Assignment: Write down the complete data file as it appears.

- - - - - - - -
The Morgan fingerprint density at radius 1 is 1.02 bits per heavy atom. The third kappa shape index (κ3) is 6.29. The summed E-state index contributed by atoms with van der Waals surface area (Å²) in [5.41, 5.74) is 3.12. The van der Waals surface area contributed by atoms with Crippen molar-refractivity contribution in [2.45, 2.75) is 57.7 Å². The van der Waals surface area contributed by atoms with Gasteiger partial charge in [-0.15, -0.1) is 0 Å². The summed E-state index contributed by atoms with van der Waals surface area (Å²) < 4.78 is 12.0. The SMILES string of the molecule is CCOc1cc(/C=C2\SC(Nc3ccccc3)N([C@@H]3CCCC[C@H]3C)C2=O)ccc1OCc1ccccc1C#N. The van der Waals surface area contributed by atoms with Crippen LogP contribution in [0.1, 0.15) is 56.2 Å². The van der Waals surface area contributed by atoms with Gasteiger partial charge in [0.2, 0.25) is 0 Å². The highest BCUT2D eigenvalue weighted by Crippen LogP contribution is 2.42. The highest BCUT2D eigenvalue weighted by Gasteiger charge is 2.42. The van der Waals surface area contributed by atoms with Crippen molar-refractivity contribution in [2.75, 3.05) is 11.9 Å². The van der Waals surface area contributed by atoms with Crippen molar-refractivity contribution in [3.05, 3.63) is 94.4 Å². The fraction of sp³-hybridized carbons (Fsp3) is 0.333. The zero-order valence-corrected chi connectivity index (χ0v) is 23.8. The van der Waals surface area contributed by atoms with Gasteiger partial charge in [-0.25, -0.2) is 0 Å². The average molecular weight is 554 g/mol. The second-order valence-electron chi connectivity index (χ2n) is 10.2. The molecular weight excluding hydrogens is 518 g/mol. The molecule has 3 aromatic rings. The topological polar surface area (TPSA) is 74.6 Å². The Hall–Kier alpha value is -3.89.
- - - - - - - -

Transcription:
The Morgan fingerprint density at radius 1 is 1.02 bits per heavy atom. The third kappa shape index (κ3) is 6.29. The summed E-state index contributed by atoms with van der Waals surface area (Å²) in [5.41, 5.74) is 3.12. The van der Waals surface area contributed by atoms with Crippen molar-refractivity contribution in [2.45, 2.75) is 57.7 Å². The van der Waals surface area contributed by atoms with Gasteiger partial charge in [-0.15, -0.1) is 0 Å². The summed E-state index contributed by atoms with van der Waals surface area (Å²) < 4.78 is 12.0. The SMILES string of the molecule is CCOc1cc(/C=C2\SC(Nc3ccccc3)N([C@@H]3CCCC[C@H]3C)C2=O)ccc1OCc1ccccc1C#N. The van der Waals surface area contributed by atoms with Crippen LogP contribution in [0.1, 0.15) is 56.2 Å². The van der Waals surface area contributed by atoms with Gasteiger partial charge in [0.2, 0.25) is 0 Å². The highest BCUT2D eigenvalue weighted by Crippen LogP contribution is 2.42. The highest BCUT2D eigenvalue weighted by Gasteiger charge is 2.42. The van der Waals surface area contributed by atoms with Crippen molar-refractivity contribution in [2.75, 3.05) is 11.9 Å². The van der Waals surface area contributed by atoms with Crippen molar-refractivity contribution in [3.05, 3.63) is 94.4 Å². The fraction of sp³-hybridized carbons (Fsp3) is 0.333. The zero-order valence-corrected chi connectivity index (χ0v) is 23.8. The van der Waals surface area contributed by atoms with Gasteiger partial charge in [-0.25, -0.2) is 0 Å². The average molecular weight is 554 g/mol. The second-order valence-electron chi connectivity index (χ2n) is 10.2. The molecular weight excluding hydrogens is 518 g/mol. The molecule has 3 aromatic rings. The topological polar surface area (TPSA) is 74.6 Å². The Hall–Kier alpha value is -3.89.